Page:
Northwestern Black Circle Festival III promises to be the darkest, blackest and most evil installment of Dark Forest Productions’ metal festivals yet.
None more black
Northwestern Black Circle Festival III promises to be the darkest, blackest and most evil installment of Dark Forest Productions’ metal festivals yet. Some of the best bands the Pacific Northwest has to offer will be rocking live this weekend with extreme head-banging take-no-guff authority.
Two nights of the heaviest metal will go down at Branx with several bands, including veterans Inquisition (headlining Friday’s show), Nunslaughter (headlining Saturday’s show) and a sprawl of groups from all over the region. With what feels like nine months of rain, dark clouds and depression a year, it’s no wonder the Pacific Northwest is producing some of the greatest, most expressive metal bands in fields like black metal, death metal and all-out experimental extreme metal.
Black metal is definitely the most extreme genre of heavy metal available to listeners around the globe today. The subgenre had its humble beginnings in the ’80s from a few crossover thrash bands like Venom (who coined the term “black metal” with their 1982 release of the same name), Bathory and Celtic Frost. They were among the first groups who defined black metal’s early sound.
It wouldn’t be until the ’90s, however, that bands like Mayhem, Emperor and Immortal started manipulating the sounds that would ultimately develop into black metal. High-pitched guitars covered in distortion, fast-paced extreme double-bass drumming and guttural vocals characterize most of the music in the genre. Unfortunately, the entire genre has often times been inappropriately demonized and ostracized for its purported links to church burnings, demon worshipping and murder.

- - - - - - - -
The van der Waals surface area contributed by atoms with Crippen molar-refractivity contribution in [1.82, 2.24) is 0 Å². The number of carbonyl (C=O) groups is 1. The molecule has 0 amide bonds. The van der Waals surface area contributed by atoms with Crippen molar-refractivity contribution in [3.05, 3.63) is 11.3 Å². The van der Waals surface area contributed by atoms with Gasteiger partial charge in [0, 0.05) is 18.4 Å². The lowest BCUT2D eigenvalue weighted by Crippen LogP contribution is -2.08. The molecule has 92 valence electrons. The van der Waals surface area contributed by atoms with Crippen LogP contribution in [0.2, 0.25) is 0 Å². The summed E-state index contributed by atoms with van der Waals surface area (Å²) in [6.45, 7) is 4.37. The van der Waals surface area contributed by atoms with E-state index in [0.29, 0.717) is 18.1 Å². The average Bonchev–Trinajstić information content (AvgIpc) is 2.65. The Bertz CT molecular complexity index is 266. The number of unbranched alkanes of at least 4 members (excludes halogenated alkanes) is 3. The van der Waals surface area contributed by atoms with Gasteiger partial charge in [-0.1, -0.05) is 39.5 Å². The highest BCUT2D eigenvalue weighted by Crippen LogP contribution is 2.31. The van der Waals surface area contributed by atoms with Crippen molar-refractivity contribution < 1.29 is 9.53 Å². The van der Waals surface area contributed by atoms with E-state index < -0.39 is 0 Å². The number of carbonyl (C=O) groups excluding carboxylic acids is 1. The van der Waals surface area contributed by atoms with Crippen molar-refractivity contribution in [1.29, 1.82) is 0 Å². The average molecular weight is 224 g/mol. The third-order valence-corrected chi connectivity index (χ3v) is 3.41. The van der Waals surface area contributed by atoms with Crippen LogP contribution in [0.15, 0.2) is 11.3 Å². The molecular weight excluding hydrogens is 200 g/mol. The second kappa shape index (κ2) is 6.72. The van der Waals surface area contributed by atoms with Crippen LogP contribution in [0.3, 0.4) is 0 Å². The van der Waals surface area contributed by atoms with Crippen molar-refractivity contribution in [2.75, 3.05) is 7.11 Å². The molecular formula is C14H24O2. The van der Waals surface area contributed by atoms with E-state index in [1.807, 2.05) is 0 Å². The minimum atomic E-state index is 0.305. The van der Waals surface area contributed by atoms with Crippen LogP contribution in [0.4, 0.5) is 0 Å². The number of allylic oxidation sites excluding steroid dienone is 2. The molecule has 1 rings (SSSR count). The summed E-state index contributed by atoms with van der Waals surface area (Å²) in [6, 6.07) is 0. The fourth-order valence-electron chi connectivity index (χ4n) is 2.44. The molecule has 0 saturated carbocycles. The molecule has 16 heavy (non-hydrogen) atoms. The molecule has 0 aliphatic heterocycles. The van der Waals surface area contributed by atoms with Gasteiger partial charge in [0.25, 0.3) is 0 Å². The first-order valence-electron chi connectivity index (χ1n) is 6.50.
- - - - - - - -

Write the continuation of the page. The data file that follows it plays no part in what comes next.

Inquisition got their start in 1988 in Colombia, formed by the lead guitar player known only as Dagon. When he left for America in the early ’90s for America, his main mission was to carry on his musical project. More importantly, he was searching for a drummer capable of delivering a sound that would fit with the Inquisition ideology. Insert newly found drummer Incubus. Incubus’ style of extreme blast beats (heavy double-bass kicks and rapid-fire snare shots) would transform Inquisition into what they’ve ultimately become today. In fact, they even live north of Seattle, making them true Pacific Northwest black-metal heroes. They’ve been releasing material publicly since 1990 on cassette tapes and vinyl. Last year’s release, “Ominous Doctrines Of The Perpetual Mystical Macrocosm,” will have lasting power in the black-metal world for its unrelenting assault of demonic vocals, shredding minor-scaled guitar riffs and eruptive blast-beat drumming.
Nunslaughter are veterans of the death-metal scene. Countless lineup changes have plagued the band since their inception in 1987, but haven’t ever managed to bury their success. Controversial lyrics backed by heavy metal distorted guitars and lightning speed drums drive their ever-risky sound. Their early material isn’t easy to find, they’re all short run pressings of 7″ vinyl and cassette tapes, so seeing these guys live is definitely a treat. The 2010 release of “Live Devils in the City of Angels” is a live album recorded in Los Angeles in February 2009. Limited to 100 copies on vinyl it definitely has an air of radical collectivity that you don’t get from mainstream outfits—get your hands on it if you can.
The third installment of the festival promises to be the best yet. Inquisition has been performing at the festival since its start, as have some of the other acts, but you won’t want to miss a second of this year’s festival. Ticket prices are nowhere near steep; $15 each day gets you seven hours of black metal. Tickets are available through Brown Paper Tickets as well as at the door on the day of the show. Branx will definitely pack it in this weekend, so don some evil corpse paint, all-black clothes and your heaviest boots in preparation for an assault of awesome heaviness. ?